Minster on the Move

In October 2012, York Minster launched an art and history project for Key Stage 2 pupils in local schools. Each school took part in an introduction session, an exclusive visit to York Minster, and a day of creating, interpreting, understanding and learning new techniques to produce art work to go into an exhibition. We recruited freelance visual artist and educator Griselda Goldsbrough for the project, who introduced the artistic techniques of printing, collage, drawing, painting and construction.

The theme for this project was North, South, East, West. This was in relation to where the schools sit within York and the major stained glass windows in those directions within the Minster. North, South, East, West looked at how buildings speak to us and what impressions they leave with us. Each school then developed a range of artwork specific to their window.

The aims of the project were to make contact and build relationships with four schools who had not visited the Minster before, to engage with pupils and their families, and for pupils to develop a sense of pride, knowledge and understanding of the Minster - exploring what it means as a special place for them.

The schools involved were; Tang Hall Primary, Derwent Primary, Clifton Green Primary and Haxby Road Primary.

Tang Hall Primary School
October 2012

Tang Hall Primary School focused on the South Transept of the Minster, exploring the Rose Window.

The Rose Window was made to commemorate the end of the ‘War of the Roses’. The War of the Roses were a series of wars fought between supporters of the houses of Lancaster and York for the throne of England.

Several wars were fought between 1455 and 1485 with the final victory being won by the Lancastrian Henry Tudor, who defeated the last Yorkist King; Richard III. Henry later went on to marry Elizabeth of York, which united the two houses.

Using the Rose Window as inspiration for their art work, Tang Hall explored themes of friendship, what it means and how we celebrate it. Pupils designed their own rose windows with the idea of friendship connecting in two circles. Pupils created a final window in the form of a cell made from a circle of willow designed to tell us something about their friendships. They used specific artistic techniques and processes such as printing, painting and collage to transform ideas into designs for their cells.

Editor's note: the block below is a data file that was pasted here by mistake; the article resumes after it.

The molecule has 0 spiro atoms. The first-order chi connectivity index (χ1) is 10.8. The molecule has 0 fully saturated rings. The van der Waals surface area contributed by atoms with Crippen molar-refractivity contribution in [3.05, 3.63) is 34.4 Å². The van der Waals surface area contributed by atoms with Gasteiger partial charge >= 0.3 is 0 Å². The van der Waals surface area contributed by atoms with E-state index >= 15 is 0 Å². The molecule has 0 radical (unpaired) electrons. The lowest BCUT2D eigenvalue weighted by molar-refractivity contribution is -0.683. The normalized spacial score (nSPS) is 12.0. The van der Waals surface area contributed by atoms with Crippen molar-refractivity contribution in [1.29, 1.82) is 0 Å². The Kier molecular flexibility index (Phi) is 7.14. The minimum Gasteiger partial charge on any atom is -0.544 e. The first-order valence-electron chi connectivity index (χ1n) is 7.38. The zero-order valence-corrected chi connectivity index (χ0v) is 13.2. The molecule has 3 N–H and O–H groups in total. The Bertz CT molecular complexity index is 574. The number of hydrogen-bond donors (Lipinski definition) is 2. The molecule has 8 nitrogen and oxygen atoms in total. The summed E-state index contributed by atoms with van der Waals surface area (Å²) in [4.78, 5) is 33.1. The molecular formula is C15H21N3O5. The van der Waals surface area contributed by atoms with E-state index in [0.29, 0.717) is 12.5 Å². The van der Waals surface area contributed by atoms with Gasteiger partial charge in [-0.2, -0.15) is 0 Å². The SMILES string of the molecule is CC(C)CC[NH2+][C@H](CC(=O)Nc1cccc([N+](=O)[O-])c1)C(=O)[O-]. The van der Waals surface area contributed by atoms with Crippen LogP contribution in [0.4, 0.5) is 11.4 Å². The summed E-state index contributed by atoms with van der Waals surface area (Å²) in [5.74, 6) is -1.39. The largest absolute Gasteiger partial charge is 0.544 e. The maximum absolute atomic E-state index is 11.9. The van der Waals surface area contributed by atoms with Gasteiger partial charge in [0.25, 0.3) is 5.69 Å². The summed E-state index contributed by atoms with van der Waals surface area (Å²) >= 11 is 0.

‘The children have all really enjoyed the project. Their communication skills, through both art and interaction with peers have shown a distinct improvement. All of the children display overt pride in the work they have produced - they are keen to explain (to anyone who will listen!) the project and show off what they have done.’ Fiona McCallion, Teacher from Tang Hall Primary School

Derwent Infant and Junior School
November 2012

Derwent Infant and Junior School focused on the East End of the Minster, exploring the Great East Window and The Orb.

The Great East Window tells the story of creation; depicting the beginning and end of the world, as told in the Books of Genesis and Revelation in the Bible.

Over the next five years the scenes from the Book of Revelation in this extraordinary window will be conserved and returned with protective glazing, as part of the York Minster Revealed project. In the meantime The Orb is an exciting new visitor attraction in the Minster, showcasing five real conserved panels of some of the world’s most important medieval art.

Using the Great East Window as inspiration for their art work, Derwent Infant and Juniors explored the theme of creation. Pupils worked with light, earth and water to design images that told of the first seven days of creation.

Pupils were also given a special tour of the Bedern Glaziers Studio near York Minster, giving them the opportunity to get up close to panels of the Great East Window being conserved. This allowed them to see real conservation in action and to meet some of the experts entrusted with this awe-inspiring project.

‘The project has provided a first-time, first-hand experience for the children as many of them had never visited York Minster before. The visit has enriched their educational experience both in terms of helping to develop their awareness of local heritage and also, subtly, Christian beliefs/practices and religion generally.’ Tom Holder, Teacher fromDerwent Infant and Junior School

Clifton Green Primary School
January 2013

Clifton Green Primary School focused on the West End of the Minster, exploring the Great West Window.

The Great West Window is also known as the ‘Heart of Yorkshire’. This window reinforces the divine hierarchy of the Church with the upper rows illustrating the principal events in Mary’s life including Annunciation; Nativity; Resurrection and Ascension. The middle row depicts the Apostles and beneath this are previous Archbishops of York, including Archbishop Melton who commissioned the window. Using the Great West Window as inspiration for their art work, pupils discussed and interpreted the hierarchy of the church in relation to themselves.

They explored personal hierarchies and mapped out these ideas in a heart design and created a final window in the form of a cell made from a circle of willow constructed with the four chambers of the heart filled with designs of the four elements; air, earth, water and fire. The elements were made from drawn images, multi-media pieces and text.